This is the most PERFECTLY cooked poached salmon. Ever. Simmered gently in dill and onion infused water until just done, it’s tender and flaky and moist every time. And the best part? It’s drizzled in melted butter with chives. Oh this is so good. SO good.
The only thing that could possibly make this low-carb, 15-minute (yes, 15 MINUTE) recipe better is having someone else cook it for you. And lucky me- my father did just that when he came to visit last week!
What better way to celebrate Norwegian Independence Day than with a Norwegian poached salmon recipe?
It was SO good, and SO simple, and it took him almost no time to make it at all. I knew I had to have him teach me how to make it, so I could share it with you good people.
I couldn’t wait more than a week to make it again. This might have to become a weekly recipe in our house.
I’m telling you- this recipe could not be easier to make.
In summary, here’s what you do: boil salmon in water with some dill, salt, and red onion. Drizzle with melted butter and chives.
But there are a few tricks and tips that will help you get the best, most flavorful, most fall-apart flaky poached salmon ever. Here they are.
First, flavor the poaching liquid well. Amounts aren’t too important here, but when in doubt, add more. I used four big sprigs of dill (from the garden!), two thick slices of red onion (and separated the rings), and a generous amount of kosher salt (about 1 tablespoon).
As the fish cooks, it will absorb the flavors of the liquid, so you want to make sure there’s a lot of flavor for it to absorb. Kind of like what you cook pasta or boil potatoes in very salty water. Salty like the sea.
Second, boil the fish gently. If the water boils too much, it will cause the fish to cook faster and be less fall-apart flaky. You want to bring the water to barely a bubble and basically simmer it once you get it going.
Use just enough water to barely cover the fish so it’s not super submerged, and cover the skillet as it cooks.
Just look at that perfect flaky goodness. Mmm, mmm.
Third, be careful when removing it when it’s done! If you cooked the fish correctly, it will want to fall apart when you pick it up out of the skillet. I used two utensils to get it out- a wide spatula and a wooden spoon on the other end. I am adding a fish spatula to my list of things to get- it would have worked perfectly!
The final step is melting some salted butter with some chopped fresh chives and drizzling it over the top of the fish before serving. No need to get fancy here- I just microwaved the butter and chives together in a pyrex measuring cup until it was melted.
I recommend serving this with boiled potatoes (also excellent for drizzling the chive butter) and steamed asparagus or green beans.
Pro-tip: save the strained poaching liquid to add to fish stew or seafood chowder.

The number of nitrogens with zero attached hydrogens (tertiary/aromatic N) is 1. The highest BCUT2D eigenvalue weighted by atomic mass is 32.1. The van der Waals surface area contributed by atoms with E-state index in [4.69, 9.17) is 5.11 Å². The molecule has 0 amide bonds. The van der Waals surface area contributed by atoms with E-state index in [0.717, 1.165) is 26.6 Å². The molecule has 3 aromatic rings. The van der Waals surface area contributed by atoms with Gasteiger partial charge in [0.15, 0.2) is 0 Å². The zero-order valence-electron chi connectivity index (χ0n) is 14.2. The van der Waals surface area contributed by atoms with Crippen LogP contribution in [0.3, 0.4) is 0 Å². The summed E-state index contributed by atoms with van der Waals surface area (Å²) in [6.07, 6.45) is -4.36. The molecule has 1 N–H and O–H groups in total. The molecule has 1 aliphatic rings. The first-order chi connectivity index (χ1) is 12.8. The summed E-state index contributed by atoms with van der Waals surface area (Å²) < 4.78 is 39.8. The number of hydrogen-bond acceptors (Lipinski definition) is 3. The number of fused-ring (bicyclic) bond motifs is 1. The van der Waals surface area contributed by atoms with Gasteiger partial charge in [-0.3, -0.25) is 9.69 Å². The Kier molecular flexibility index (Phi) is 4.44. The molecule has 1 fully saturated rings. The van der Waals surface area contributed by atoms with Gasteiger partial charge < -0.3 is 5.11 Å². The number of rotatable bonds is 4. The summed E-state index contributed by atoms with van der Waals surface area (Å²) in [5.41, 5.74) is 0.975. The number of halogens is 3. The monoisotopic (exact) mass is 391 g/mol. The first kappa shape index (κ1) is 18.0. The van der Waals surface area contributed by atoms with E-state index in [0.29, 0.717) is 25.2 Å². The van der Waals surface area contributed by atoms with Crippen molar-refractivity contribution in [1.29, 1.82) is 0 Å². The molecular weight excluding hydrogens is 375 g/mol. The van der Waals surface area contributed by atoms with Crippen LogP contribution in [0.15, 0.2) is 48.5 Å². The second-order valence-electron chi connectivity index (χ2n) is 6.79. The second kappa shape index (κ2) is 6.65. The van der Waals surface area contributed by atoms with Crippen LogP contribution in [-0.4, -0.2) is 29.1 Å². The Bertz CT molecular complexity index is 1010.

Try these other easy salmon recipes:
- Garlic Butter Sheet Pan Salmon and Veggies
- Orange Glazed Salmon
- Salmon, Arugula, and Feta Frittata
- One-Pan Garlic Butter Salmon and Swiss Chard
- Chipotle Salmon Tacos with Cilantro Lime Crema
- Seared Salmon with Scallion Butter
- Seared Salmon with Avocado, Lemon, and Garlic Aioli
- Garlic Poached Salmon with Creamy Lemon Caper Sauce
Here’s how to make 15-minute perfect poached salmon with chive butter!
Perfect Poached Salmon with Chive Butter
- 1 lb. salmon skin on, thick center cut preferable, cut into two portions
- 3-4 sprigs fresh dill plus more for garnish
- kosher salt to taste (about 1 tablespoon)
- 2 thick slices red onion
- 4 tablespoons salted butter
- 1 tablespoon chopped fresh chives
- In a large skillet with a lid, add enough water just about as deep as the thickness of the salmon pieces. Add the onion, dill sprigs, and salt. Bring to a gentle boil.
- Place the salmon portions skin-side-down in the skillet carefully. Cover and simmer gently for 10-12 minutes, or until salmon flakes apart easily with a fork.
- Meanwhile, melt the butter and the chives together (I microwaved it for about 20 seconds).
- Carefully remove the salmon from the skillet and serve drizzled with the chive butter and garnished with extra fresh dill.
- Serving suggestion: serve with boiled potatoes and steamed asparagus, and drizzle the vegetables with some of the chive butter.
- Don't waste the poaching liquid. Strain it and save it, in your fridge or freezer, as stock for making seafood or clam chowders, fish stew, etc.
- For a dairy-free/paleo compliant version, use ghee instead of butter.
- The provided nutrition information does not include any added sodium from seasoning to taste, any optional ingredients, and it does not take brands into account. Feel free to calculate it yourself using this calculator or by adding the recipe to Yummly.